> etymology of the name Rivka.
> The only connection to Rivka that I can think
> of of anything which is bound is "egel marbek", fatted calf, and somehow
> I can't imagine that that is what our matriarch was named for.

The Evev-Shoshan dictionary, on the root resh-bet-kof says in the
etymology/cognate section:
in tanach nouns only, marbek,rivka; arabic rabaka: tied, bound well

it would seem logical that an animal to be fatted, would be bound to
prevent undue 'exercise' :-) .
under that root he brings two verb forms: hirbik, and hitrabek, concerning
fattening of animals, but the next entry is 'rivka',
whose etymology/cognate says:
in tanach, a proper noun; arabic ribk, loop for tying an animal.

he also has two quotes from chazal:
tosefta para (2:3) hichnisaH l'rivka v'dasha im immaH
                   (the para aduma was put in a 'rivka' to thresh
                    with its mother)
eruvin (2:1)       shtei revakot shel shalosh shalosh bakar
                   (the width of two yoke of cattle, each 3 animals wide)

(i hope i translated everything here with no errors)

Shimon Lebowitz                   Bitnet:   LEBOWITZ@HUJIVMS
VM System Programmer              internet: <lebowitz@...>
Israel Police National HQ.        IBMMAIL:  I1060211
Jerusalem, Israel                 phone:    +972 2 309-877  fax: 309-308


From: Eli Turkel <turkel@...>
Date: Mon, 18 Dec 1995 09:10:39 +0200
Subject: Shunning others when we disagree

    Akiva Miller 
>> One must read this carefully, for Eli is subtly contradicting
>> himself. Eli is "sorry to say" that "major gedolim" forbid one to be
>> with rabbis from a certain organization. What does Eli mean?

    Akiva is perfectly correct that I am to some extent
self-contradictory.  I did so because I was trying to avoid some
issues. Since he brings it up I will answer his question.
    My definition of a "gadol" is one who is recognized as such by a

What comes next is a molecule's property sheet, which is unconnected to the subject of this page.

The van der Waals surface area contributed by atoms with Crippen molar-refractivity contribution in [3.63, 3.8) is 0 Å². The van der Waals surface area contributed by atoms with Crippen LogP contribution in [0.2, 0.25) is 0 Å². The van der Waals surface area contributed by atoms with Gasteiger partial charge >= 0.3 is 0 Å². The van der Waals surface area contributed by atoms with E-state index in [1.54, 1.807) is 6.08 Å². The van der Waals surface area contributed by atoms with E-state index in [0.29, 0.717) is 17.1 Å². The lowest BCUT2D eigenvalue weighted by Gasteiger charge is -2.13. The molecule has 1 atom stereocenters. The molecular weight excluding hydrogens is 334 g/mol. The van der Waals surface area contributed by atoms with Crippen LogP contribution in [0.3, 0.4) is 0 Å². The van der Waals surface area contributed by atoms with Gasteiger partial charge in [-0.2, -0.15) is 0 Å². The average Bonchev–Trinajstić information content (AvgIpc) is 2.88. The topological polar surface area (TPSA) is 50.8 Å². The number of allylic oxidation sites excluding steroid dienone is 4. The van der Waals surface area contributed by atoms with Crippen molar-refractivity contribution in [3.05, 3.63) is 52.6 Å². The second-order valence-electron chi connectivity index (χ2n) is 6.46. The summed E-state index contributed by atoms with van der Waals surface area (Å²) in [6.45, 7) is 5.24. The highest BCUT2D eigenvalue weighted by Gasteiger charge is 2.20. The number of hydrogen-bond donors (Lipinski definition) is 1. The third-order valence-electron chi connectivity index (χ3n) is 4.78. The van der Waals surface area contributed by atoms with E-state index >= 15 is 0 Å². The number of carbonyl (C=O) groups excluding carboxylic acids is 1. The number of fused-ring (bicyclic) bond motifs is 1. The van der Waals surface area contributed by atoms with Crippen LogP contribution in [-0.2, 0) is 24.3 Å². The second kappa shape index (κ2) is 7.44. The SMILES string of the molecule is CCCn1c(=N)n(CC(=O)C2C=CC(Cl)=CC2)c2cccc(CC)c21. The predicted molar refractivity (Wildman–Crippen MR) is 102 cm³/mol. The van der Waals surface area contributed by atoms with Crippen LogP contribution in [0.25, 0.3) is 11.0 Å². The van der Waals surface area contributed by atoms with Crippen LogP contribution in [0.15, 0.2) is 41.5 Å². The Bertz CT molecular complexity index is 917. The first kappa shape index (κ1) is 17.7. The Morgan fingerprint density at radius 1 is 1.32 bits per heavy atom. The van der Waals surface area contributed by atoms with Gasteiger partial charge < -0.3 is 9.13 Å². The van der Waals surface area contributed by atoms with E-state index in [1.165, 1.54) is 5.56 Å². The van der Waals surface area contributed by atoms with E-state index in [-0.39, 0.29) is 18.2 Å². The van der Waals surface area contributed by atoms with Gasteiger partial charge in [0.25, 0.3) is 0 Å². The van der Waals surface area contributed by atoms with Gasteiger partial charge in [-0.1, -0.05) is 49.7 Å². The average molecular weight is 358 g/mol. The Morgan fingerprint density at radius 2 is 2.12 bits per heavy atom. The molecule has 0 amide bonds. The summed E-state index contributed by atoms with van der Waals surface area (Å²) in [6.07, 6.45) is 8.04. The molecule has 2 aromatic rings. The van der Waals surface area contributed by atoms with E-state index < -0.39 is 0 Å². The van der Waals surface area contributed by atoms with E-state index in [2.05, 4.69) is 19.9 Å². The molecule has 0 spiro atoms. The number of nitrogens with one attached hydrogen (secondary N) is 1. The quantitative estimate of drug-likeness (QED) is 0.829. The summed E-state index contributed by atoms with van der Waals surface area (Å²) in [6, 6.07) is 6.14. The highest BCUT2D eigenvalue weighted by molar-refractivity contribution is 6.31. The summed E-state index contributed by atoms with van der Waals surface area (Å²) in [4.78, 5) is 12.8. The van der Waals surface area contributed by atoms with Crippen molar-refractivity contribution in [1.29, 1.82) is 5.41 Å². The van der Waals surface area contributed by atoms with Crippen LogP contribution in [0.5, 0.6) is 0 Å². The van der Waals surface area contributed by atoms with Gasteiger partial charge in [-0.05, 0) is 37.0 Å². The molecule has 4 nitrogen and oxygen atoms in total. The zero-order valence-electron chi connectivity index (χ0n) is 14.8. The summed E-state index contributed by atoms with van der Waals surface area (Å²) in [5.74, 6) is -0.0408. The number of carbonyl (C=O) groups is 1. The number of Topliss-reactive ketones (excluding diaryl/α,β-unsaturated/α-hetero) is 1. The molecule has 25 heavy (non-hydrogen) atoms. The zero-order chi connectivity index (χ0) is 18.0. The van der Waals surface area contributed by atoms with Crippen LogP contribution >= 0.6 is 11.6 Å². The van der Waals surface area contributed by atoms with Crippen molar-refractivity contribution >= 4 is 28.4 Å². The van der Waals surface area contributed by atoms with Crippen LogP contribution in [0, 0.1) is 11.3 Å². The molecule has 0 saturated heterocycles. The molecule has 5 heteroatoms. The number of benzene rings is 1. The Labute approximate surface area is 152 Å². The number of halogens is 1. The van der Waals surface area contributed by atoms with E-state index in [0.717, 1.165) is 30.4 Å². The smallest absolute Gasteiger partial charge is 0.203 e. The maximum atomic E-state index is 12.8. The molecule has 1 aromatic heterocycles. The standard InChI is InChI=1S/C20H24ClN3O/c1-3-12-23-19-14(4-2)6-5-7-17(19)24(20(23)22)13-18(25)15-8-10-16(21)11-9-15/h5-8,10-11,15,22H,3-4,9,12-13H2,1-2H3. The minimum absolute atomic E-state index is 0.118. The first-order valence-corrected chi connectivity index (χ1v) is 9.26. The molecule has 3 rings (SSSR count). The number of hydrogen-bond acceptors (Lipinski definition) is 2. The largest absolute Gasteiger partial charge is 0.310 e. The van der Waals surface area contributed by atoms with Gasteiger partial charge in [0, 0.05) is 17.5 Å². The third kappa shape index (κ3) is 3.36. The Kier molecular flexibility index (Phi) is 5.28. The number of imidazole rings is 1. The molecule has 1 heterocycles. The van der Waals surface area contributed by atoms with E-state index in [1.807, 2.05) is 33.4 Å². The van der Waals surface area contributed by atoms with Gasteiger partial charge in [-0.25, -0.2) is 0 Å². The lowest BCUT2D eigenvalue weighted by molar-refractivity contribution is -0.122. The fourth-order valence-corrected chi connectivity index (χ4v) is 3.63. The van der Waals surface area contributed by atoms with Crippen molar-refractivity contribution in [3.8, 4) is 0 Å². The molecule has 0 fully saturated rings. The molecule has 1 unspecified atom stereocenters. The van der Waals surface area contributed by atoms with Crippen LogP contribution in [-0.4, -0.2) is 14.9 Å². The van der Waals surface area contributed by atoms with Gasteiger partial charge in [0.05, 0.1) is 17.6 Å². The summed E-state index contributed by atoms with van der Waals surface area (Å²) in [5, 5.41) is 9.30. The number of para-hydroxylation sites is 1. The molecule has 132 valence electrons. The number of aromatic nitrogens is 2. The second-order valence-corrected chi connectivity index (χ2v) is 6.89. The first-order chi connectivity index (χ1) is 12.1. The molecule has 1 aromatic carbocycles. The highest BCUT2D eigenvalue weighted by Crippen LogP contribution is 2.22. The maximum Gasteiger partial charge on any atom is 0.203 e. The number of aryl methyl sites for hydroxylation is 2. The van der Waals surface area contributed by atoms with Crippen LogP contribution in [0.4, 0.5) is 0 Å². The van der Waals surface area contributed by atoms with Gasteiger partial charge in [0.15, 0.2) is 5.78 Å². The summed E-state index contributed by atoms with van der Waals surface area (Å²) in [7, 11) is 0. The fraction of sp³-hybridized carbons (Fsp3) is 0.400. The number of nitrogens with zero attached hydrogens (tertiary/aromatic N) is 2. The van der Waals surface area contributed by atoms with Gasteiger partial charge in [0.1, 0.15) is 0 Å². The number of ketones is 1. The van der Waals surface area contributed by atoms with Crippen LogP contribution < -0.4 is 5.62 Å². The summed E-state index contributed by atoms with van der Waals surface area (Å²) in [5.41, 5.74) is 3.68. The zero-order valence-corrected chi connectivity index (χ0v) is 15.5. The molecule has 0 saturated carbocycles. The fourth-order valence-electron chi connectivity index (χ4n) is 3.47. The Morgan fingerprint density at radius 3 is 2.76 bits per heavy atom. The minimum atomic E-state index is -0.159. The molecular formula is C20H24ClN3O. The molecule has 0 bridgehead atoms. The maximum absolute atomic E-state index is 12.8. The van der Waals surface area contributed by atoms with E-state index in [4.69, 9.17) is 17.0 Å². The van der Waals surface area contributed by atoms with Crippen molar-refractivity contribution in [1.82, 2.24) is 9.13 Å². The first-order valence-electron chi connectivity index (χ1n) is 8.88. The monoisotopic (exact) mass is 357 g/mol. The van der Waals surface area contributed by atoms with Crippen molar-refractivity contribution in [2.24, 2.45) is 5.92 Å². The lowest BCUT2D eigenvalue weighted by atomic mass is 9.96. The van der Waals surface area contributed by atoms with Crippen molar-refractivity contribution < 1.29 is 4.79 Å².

significant segment of religious Jewry. It is not my place to tell others
who are their gedolim. Nevertheless, I express myself with the phrase
"sorry to say" about some of their statements. When some gedolim speak
in terms of hatred against other religious Jews (I avoid the problem of
attitudes to secular Jewry) I am not willing to accept this as "eilu
v'eilu divrei Elokim chayim".
    Without questioning any motives it is clear that the debates between
Rav Yonasan Eibshutz and Rav Embden (Yavetz) caused major rifts within
the Jewish community. Many of the slanders and accustations to the
government between Mitnagdim and Hassidim were done by rabbis of large
communities (The Vilna Gaon never sent messages to the Russian
government with political accustaions against the Hassidim). These
fights have again caused major damage which exists until this day. I am
not willing to excuse both sides with the answer "eilu v'eilu divrei
Elokim chayim".
     I have seen a psak by a major posek from about 60 years ago
refusing to join an Agudah fast on behalf of German Jewry on the grounds
that most German Jews are irreligious and so they have it coming to them
whatever the Nazis do with them (not to speak that he didn't realize
that the nazis would not stop at the German border).
    I try my best to treat gedolim with respect to the extent that I
avoid any personal attacks (if I have erred this way it was not
intentional). However, when I see some of their attacks as trying to
discredit other major segments of religious Jewry I can only express
myself as "sorry to say". I am sure that I will receive flames over this
message. However, I just feel very strongly that religious Jewry,
especially in Israel, is destroying its strength through internal fights
that I cannot simply except "eilu v'eilu divrei Elokim chayim" To me
sinat chinam (undeserving hatred) is a greater crime. The problem is
that everyone finds a reason why his hatred is justified.

Happy Chanukah
Eli Turkel 


From: Michael Slifkin <slifkin@...>
Date: Mon, 18 Dec 1995 11:39:27 +0200 (IST)
Subject: Tea lights for Hanukah

Whilst pre-packed oil lights may seem to be a good idea.  They are not as 
good as made out.  The ones made in France and available here work fine.  
The Israeli ones made by Belz are poorly made, the wicks are in some cases
at the bottom of the glass container and cannot be used.  They are 
difficult to light and burn barely for two hours.

Professor M A Slifkin            userid: <slifkin@...>
Department of Electronics        telephone: +972 (0)2-751176
Jerusalem College of Technology  fax: +972 (0)2-422075
POB 16031 Jerusalem 91160  Israel          4Z9GDH


End of Volume 22 Issue 41